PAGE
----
Constitution Week observed

By Rich Bruen

Americans will take time out once again to reflect upon the constitution and what it means to them as the nation observes its 32nd annual Constitution Week.

Constitution Week, established by Congress on Aug. 2, 1956 under Public Law 84-915, requires the President “to designate the period beginning September 17 and ending September 23 of each year as Constitution Week.”

Constitution Week’s purpose, as defined by the statute, is “to observe such week in schools, churches and other suitable places with appropriate ceremonies and activities.”

However, this probably will not be the case at NIU this year.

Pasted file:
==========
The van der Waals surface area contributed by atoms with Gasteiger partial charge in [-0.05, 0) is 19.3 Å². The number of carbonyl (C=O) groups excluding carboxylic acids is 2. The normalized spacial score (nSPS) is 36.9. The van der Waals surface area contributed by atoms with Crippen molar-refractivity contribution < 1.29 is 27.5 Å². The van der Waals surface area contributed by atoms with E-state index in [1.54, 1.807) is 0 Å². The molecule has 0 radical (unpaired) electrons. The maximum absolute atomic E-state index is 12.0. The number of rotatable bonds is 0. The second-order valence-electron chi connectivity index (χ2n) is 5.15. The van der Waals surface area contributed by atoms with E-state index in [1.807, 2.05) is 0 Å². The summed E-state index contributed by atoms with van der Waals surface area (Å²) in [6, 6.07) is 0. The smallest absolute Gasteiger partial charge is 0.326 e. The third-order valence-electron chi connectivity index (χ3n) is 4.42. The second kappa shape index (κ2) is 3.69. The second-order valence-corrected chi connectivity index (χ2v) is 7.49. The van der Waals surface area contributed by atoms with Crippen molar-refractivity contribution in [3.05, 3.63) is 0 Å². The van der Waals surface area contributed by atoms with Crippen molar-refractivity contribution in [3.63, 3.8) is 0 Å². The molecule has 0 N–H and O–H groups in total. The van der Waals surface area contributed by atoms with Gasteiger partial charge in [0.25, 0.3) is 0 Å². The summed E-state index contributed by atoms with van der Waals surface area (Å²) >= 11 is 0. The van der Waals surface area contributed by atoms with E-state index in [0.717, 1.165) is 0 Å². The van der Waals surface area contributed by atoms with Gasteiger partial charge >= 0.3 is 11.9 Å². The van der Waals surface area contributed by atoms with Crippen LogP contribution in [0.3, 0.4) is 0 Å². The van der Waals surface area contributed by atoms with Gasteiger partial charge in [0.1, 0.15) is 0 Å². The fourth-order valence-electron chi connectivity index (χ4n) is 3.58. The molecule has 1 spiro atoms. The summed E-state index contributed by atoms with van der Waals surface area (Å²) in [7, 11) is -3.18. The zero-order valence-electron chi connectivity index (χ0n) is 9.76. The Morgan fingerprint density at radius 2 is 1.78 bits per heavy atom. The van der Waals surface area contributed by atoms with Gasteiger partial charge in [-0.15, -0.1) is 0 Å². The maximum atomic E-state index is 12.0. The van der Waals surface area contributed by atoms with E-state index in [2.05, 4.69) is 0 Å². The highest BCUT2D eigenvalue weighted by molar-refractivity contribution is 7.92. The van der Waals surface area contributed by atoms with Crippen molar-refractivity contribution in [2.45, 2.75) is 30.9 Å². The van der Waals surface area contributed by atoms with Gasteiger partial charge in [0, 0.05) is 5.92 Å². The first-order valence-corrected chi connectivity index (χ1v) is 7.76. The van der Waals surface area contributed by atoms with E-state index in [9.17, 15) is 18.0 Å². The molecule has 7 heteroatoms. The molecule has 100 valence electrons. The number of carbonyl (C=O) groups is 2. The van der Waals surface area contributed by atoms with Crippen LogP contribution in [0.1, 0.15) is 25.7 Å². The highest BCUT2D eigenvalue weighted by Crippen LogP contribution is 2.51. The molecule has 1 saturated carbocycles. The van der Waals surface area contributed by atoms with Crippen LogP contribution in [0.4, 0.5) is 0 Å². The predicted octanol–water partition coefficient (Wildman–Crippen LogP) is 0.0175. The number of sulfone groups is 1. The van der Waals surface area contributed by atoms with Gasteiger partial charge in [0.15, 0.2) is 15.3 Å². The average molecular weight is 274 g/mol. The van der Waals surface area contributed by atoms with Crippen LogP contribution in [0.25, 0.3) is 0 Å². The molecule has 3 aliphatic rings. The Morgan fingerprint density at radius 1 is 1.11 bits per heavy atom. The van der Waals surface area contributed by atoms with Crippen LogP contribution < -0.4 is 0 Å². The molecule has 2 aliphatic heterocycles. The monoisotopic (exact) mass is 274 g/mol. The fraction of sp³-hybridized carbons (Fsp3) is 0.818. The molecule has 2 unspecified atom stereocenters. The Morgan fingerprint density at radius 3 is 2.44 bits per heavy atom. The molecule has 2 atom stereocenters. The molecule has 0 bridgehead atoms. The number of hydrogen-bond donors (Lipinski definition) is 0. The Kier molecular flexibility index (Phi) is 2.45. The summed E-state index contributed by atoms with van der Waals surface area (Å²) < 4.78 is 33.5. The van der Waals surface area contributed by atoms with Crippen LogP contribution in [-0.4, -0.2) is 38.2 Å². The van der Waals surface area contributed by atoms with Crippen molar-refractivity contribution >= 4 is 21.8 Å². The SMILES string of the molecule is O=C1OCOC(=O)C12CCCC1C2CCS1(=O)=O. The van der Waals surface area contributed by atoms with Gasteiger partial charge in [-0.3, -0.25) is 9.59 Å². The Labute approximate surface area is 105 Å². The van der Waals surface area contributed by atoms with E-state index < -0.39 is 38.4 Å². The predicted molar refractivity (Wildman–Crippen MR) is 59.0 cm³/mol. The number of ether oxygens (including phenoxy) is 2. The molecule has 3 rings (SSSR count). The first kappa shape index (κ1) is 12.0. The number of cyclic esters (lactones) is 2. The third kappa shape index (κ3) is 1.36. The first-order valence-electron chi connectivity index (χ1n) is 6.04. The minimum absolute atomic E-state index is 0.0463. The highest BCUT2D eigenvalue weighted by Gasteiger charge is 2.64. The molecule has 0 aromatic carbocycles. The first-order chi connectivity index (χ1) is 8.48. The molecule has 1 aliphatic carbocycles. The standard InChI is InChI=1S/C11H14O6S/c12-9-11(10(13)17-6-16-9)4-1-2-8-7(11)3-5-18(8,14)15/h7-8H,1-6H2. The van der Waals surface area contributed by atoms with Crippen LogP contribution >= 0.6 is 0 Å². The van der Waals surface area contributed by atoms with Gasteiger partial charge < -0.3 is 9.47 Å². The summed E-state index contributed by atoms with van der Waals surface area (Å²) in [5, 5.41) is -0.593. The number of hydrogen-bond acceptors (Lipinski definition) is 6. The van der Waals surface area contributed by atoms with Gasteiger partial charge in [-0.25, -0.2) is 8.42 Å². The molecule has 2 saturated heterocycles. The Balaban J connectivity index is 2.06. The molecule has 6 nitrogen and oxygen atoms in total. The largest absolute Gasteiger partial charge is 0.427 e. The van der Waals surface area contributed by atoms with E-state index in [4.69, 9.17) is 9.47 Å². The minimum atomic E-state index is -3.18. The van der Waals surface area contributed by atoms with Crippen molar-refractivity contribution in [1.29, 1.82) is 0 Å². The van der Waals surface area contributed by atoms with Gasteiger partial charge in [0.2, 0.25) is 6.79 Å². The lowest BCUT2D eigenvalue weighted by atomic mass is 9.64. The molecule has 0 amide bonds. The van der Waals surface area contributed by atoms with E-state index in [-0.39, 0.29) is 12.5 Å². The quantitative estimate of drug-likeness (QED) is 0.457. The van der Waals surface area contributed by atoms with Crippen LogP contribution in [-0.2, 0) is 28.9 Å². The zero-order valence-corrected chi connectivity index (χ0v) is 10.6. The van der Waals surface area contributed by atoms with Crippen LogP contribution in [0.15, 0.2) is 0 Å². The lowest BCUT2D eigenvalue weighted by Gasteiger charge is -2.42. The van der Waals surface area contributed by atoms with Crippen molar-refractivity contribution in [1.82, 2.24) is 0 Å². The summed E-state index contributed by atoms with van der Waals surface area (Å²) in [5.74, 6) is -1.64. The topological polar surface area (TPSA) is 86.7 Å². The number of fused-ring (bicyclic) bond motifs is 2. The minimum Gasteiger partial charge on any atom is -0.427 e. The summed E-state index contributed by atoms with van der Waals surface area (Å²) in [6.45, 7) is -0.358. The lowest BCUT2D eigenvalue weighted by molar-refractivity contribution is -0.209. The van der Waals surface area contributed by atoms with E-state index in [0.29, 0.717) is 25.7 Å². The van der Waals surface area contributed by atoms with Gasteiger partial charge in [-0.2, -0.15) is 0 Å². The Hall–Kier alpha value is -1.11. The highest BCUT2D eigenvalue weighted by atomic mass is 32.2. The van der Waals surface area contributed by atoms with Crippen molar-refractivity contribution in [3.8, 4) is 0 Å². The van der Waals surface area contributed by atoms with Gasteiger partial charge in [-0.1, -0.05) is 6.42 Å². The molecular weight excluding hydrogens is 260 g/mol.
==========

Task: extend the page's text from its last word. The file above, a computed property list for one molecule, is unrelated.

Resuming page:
“I’ve never heard of it,” Professor of Political Science Pete Ruckman said.

Dean of NIU Law College James J. Alfini said that the law college has nothing planned to observe or celebrate the week.

“If we’d known something about it, we’d have done something about it,” he said. “The federal government has not done a good job publicizing the law (Constitution Week).”

At least one member of NIU’s faculty had heard of the week though.

“It was one of those things they used to celebrate in the early years,” NIU Journalism Professor Richard Digby-Junger said. “The events of the 60s had a lot to do with its disuse.”

He said that he felt the idea behind the week was to think about the meaning of the constitution.

“It probably wouldn’t be a bad idea to pause for a few seconds and think about what it (the constitution) really means,” he said.

“I think it’s a good idea,” Ruckman said when informed of the week. “If there’s one thing people are ignorant of, it’s the constitution.”

He also said that he would like to see some kind of program at NIU to observe Constitution Week.